In all, it was fun to try. It was yummy. And now the recipe has been recorded for posterity. 

The end.

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All our snow is gone. It melted over the rainy weekend. We are getting more sun, more frequently. And it is MARCH. I am GIDDY with the anticipation of spring. Normally, I love winter. And we ended up making the most out of this winter, spending a LOT of time outside and with friends (all masked of course; it’s sad that I still feel the need to add this assurance, but such is life in these mask-divisive days). So I am definitely sad to see it go. BUT I am delighted that spring is around the corner. (My husband, the killjoy realist, advocates caution around getting too excited for spring; it’s only March, he says, very reasonably; we could still have plenty of winter yet.) (Carla and I drove through a brief blizzard on the way home.) (NOTHING STUCK.) Spring means warm weather! It means meeting friends for walks in the park! It means firing up the outdoor heater and having friends OVER TO OUR BACKYARD! It means increasing spans of sunshine. It means increasing numbers of vaccination. It means we are moving ever closer to whatever “normal” will mean once most people are vaccinated. I AM EXCITED. 

My meal plan for this week doesn’t particularly reflect spring, though. It still reflects a person who requires hearty stews and warm bread. That’s okay. We can hold onto the pleasurable bits of winter a bit longer.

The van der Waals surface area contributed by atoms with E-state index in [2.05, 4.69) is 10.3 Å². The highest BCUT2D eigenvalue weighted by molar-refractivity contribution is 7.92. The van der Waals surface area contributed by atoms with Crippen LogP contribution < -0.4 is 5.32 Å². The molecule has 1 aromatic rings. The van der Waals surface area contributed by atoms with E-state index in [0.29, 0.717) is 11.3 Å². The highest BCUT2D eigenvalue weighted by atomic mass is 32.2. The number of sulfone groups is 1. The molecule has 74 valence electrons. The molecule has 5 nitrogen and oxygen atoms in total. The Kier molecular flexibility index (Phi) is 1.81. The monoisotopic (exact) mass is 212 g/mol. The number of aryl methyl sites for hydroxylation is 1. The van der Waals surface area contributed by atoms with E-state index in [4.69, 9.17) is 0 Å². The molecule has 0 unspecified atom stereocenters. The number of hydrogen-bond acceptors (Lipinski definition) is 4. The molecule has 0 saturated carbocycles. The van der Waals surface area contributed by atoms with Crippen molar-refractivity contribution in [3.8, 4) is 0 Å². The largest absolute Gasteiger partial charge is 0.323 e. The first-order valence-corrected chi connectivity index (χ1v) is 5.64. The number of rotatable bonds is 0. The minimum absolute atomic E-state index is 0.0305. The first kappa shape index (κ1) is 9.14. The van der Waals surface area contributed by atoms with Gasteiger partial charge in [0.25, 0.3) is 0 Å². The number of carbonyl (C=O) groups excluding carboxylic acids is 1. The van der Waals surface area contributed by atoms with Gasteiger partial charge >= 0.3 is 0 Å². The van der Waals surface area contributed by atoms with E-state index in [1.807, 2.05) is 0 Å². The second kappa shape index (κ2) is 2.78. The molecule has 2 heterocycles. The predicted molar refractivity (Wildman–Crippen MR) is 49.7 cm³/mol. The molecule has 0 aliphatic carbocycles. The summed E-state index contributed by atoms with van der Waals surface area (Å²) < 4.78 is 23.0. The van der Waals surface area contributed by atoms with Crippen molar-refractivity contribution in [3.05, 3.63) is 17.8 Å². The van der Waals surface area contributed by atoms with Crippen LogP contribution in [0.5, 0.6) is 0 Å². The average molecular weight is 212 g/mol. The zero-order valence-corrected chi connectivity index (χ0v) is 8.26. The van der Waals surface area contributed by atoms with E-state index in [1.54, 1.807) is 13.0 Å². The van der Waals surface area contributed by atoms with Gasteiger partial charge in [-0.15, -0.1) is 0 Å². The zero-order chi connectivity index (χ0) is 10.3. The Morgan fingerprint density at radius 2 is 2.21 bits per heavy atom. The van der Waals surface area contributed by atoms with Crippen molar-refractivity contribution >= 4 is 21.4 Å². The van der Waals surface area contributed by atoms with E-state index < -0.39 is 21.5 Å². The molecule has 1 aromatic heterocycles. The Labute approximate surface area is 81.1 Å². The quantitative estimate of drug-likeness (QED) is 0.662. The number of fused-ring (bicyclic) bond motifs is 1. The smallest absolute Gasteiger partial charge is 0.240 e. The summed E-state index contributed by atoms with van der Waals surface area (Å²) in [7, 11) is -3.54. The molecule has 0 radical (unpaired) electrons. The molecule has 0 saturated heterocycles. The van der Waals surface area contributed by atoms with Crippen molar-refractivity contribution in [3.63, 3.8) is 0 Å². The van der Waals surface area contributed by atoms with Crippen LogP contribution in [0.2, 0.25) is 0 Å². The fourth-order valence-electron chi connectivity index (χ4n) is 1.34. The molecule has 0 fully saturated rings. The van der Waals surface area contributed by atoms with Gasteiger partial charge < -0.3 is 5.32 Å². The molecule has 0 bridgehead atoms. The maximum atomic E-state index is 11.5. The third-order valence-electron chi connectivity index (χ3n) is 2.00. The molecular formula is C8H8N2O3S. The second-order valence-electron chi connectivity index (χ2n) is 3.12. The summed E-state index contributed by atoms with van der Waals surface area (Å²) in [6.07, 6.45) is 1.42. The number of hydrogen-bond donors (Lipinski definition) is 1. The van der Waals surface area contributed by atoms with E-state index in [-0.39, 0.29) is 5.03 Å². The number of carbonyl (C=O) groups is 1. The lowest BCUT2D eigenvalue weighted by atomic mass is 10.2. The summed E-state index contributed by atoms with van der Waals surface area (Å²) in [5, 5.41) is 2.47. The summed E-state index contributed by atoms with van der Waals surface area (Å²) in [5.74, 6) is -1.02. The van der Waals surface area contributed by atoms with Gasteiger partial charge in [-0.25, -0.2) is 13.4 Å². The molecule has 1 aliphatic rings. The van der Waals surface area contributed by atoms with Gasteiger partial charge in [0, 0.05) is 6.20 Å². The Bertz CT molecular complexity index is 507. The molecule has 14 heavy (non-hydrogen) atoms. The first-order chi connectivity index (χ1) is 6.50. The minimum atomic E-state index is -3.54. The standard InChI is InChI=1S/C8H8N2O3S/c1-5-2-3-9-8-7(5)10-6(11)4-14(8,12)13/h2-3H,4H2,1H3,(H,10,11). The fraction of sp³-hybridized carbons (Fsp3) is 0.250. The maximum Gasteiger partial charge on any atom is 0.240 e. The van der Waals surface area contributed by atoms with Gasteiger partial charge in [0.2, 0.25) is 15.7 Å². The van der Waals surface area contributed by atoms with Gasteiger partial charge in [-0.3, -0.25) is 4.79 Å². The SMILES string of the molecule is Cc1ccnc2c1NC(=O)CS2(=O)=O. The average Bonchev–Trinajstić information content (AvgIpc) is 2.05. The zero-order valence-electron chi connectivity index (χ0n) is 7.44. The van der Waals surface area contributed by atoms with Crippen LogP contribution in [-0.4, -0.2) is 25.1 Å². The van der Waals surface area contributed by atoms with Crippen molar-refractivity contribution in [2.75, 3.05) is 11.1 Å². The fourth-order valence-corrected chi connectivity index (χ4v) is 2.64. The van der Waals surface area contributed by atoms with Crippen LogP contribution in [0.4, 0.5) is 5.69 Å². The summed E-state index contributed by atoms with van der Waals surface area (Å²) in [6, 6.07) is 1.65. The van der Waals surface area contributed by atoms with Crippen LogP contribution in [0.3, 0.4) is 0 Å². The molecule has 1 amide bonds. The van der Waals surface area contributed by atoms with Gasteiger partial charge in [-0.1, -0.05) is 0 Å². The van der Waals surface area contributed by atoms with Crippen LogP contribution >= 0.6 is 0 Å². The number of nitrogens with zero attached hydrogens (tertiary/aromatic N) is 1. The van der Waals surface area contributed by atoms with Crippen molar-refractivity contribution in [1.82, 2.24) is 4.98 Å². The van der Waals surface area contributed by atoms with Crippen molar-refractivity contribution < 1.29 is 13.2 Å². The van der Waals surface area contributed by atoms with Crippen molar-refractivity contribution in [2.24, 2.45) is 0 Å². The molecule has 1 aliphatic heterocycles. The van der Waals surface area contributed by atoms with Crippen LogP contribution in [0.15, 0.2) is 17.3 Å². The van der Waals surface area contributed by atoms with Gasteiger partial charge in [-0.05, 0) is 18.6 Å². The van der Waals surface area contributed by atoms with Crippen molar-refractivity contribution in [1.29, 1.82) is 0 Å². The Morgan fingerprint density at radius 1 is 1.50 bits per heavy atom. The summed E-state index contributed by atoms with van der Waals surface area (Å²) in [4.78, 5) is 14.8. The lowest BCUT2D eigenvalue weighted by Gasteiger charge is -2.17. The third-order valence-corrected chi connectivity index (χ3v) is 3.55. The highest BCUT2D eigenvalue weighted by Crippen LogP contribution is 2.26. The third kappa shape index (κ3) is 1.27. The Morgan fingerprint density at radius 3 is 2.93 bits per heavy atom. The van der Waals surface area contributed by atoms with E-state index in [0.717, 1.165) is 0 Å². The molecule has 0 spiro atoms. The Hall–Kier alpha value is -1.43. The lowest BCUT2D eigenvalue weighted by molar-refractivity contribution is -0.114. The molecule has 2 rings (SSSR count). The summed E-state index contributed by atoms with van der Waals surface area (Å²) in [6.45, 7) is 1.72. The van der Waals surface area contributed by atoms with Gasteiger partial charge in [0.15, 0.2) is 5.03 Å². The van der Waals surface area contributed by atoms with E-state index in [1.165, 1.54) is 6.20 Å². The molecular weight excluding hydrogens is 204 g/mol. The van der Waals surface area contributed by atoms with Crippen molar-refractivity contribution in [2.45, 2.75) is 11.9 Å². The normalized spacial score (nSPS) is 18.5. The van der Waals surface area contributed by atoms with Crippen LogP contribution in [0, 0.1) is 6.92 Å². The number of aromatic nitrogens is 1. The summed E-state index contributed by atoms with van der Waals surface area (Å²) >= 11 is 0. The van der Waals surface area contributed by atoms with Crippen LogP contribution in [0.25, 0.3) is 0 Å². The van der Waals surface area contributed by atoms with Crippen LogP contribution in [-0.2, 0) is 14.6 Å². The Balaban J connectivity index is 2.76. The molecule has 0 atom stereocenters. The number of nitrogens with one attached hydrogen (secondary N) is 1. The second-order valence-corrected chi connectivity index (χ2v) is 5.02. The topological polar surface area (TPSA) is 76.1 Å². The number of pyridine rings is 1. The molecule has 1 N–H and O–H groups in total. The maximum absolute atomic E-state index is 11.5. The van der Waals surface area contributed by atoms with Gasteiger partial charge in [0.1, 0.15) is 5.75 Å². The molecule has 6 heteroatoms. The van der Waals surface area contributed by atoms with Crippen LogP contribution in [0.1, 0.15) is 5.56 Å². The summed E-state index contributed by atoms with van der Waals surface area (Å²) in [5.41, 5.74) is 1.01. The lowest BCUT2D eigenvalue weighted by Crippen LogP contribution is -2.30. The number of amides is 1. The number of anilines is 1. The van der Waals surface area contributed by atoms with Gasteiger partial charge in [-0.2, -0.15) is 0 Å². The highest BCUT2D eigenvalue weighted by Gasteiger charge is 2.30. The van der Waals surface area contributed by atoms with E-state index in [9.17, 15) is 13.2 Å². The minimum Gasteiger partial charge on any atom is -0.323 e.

Dinners for the Week of March 1-March 8

  • Mulligatawny Soup and Miracle No-Knead BreadBecause I have mirepoix already portioned out and frozen, this meal is SO SIMPLE. And delicious. The only thing I have to think about is mixing the bread ingredients the night before. Everything else is easy peasy.
  • Slow Cooker BBQ Pork Tenderloin with Baked Potato: I guess my theme for the week is Easy Meals? Doesn’t get much simpler than rough-chopping an onion, dumping it into the slow cooker with a pork tenderloin and some BBQ sauce, and letting it cook down into fall-apart perfection. 
  • Chickpea Bowls: We haven’t had these in awhile and these are the perfect intersection of hearty and spicy. I add a bunch of bell peppers and a chicken breast when I make this for dinner. Maybe I will make a double portion so I can have some for lunches as well.
  • Hungarian Mushroom Soup: This is a recipe my husband recommended; he so rarely puts forth a dinner option that I tend to leap on the rare suggestions with great enthusiasm. This soup sounds kind of stroganoff-esque. It does require fresh parsley, though. I ABHOR parsley, but my husband and I talked it out and I am going to BUY PARSLEY and CHOP IT UP and PUT IT VOLUNTARILY into the soup. We’ll see what happens.